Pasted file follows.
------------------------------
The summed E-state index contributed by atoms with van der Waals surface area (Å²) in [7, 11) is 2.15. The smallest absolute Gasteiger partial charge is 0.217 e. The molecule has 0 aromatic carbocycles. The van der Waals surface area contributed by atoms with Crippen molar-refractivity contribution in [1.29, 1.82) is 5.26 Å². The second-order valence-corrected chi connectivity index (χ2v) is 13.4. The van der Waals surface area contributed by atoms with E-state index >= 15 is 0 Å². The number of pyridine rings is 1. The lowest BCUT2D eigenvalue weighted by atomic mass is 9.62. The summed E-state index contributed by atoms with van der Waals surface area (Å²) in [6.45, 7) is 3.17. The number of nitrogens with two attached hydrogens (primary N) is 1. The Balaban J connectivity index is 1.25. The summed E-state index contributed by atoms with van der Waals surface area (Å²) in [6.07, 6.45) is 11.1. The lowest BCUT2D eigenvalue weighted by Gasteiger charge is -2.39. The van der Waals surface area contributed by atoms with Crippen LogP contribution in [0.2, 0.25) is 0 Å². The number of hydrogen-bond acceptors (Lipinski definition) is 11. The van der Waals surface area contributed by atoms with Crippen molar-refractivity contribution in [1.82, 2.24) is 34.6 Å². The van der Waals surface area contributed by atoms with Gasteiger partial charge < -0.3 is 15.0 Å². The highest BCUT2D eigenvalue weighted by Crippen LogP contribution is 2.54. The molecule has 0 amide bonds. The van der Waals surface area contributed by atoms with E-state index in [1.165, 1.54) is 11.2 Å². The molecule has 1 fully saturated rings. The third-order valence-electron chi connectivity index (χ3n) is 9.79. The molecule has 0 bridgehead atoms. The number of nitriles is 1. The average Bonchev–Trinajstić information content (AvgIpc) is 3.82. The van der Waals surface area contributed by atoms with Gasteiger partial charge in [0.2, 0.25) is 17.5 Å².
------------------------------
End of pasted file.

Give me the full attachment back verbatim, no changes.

The summed E-state index contributed by atoms with van der Waals surface area (Å²) in [7, 11) is 2.15. The smallest absolute Gasteiger partial charge is 0.217 e. The molecule has 0 aromatic carbocycles. The van der Waals surface area contributed by atoms with Crippen molar-refractivity contribution in [1.29, 1.82) is 5.26 Å². The second-order valence-corrected chi connectivity index (χ2v) is 13.4. The van der Waals surface area contributed by atoms with E-state index >= 15 is 0 Å². The number of pyridine rings is 1. The lowest BCUT2D eigenvalue weighted by atomic mass is 9.62. The summed E-state index contributed by atoms with van der Waals surface area (Å²) in [6.45, 7) is 3.17. The number of nitrogens with two attached hydrogens (primary N) is 1. The Balaban J connectivity index is 1.25. The summed E-state index contributed by atoms with van der Waals surface area (Å²) in [6.07, 6.45) is 11.1. The lowest BCUT2D eigenvalue weighted by Gasteiger charge is -2.39. The van der Waals surface area contributed by atoms with Crippen LogP contribution in [0.2, 0.25) is 0 Å². The number of hydrogen-bond acceptors (Lipinski definition) is 11. The van der Waals surface area contributed by atoms with Crippen molar-refractivity contribution in [1.82, 2.24) is 34.6 Å². The van der Waals surface area contributed by atoms with Gasteiger partial charge < -0.3 is 15.0 Å². The highest BCUT2D eigenvalue weighted by Crippen LogP contribution is 2.54. The molecule has 0 amide bonds. The van der Waals surface area contributed by atoms with E-state index in [1.165, 1.54) is 11.2 Å². The molecule has 1 fully saturated rings. The third-order valence-electron chi connectivity index (χ3n) is 9.79. The molecule has 0 bridgehead atoms. The number of nitriles is 1. The average Bonchev–Trinajstić information content (AvgIpc) is 3.82. The van der Waals surface area contributed by atoms with Gasteiger partial charge in [0.2, 0.25) is 17.5 Å².